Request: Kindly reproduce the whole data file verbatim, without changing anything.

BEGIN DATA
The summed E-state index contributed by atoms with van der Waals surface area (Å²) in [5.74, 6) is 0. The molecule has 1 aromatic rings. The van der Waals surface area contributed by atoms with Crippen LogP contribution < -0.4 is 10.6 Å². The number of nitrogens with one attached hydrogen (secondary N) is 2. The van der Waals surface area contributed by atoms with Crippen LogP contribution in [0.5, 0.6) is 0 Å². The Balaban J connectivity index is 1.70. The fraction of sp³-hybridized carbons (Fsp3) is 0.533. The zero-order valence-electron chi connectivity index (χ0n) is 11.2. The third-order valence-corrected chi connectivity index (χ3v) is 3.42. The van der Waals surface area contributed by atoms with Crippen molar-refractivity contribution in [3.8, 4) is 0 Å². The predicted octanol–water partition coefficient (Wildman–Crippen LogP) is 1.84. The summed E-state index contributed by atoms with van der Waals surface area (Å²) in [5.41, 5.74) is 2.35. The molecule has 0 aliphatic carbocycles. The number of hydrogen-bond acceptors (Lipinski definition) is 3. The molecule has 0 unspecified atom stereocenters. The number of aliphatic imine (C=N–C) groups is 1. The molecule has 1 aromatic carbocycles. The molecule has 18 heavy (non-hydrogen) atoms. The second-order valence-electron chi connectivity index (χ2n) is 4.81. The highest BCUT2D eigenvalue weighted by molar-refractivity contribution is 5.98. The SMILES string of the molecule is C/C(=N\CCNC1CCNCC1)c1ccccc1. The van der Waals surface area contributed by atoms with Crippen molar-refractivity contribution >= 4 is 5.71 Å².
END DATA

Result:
The summed E-state index contributed by atoms with van der Waals surface area (Å²) in [5.74, 6) is 0. The molecule has 1 aromatic rings. The van der Waals surface area contributed by atoms with Crippen LogP contribution < -0.4 is 10.6 Å². The number of nitrogens with one attached hydrogen (secondary N) is 2. The van der Waals surface area contributed by atoms with Crippen LogP contribution in [0.5, 0.6) is 0 Å². The Balaban J connectivity index is 1.70. The fraction of sp³-hybridized carbons (Fsp3) is 0.533. The zero-order valence-electron chi connectivity index (χ0n) is 11.2. The third-order valence-corrected chi connectivity index (χ3v) is 3.42. The van der Waals surface area contributed by atoms with Crippen molar-refractivity contribution in [3.8, 4) is 0 Å². The predicted octanol–water partition coefficient (Wildman–Crippen LogP) is 1.84. The summed E-state index contributed by atoms with van der Waals surface area (Å²) in [5.41, 5.74) is 2.35. The molecule has 0 aliphatic carbocycles. The number of hydrogen-bond acceptors (Lipinski definition) is 3. The molecule has 0 unspecified atom stereocenters. The number of aliphatic imine (C=N–C) groups is 1. The molecule has 1 aromatic carbocycles. The molecule has 18 heavy (non-hydrogen) atoms. The second-order valence-electron chi connectivity index (χ2n) is 4.81. The highest BCUT2D eigenvalue weighted by molar-refractivity contribution is 5.98. The SMILES string of the molecule is C/C(=N\CCNC1CCNCC1)c1ccccc1. The van der Waals surface area contributed by atoms with Crippen molar-refractivity contribution >= 4 is 5.71 Å².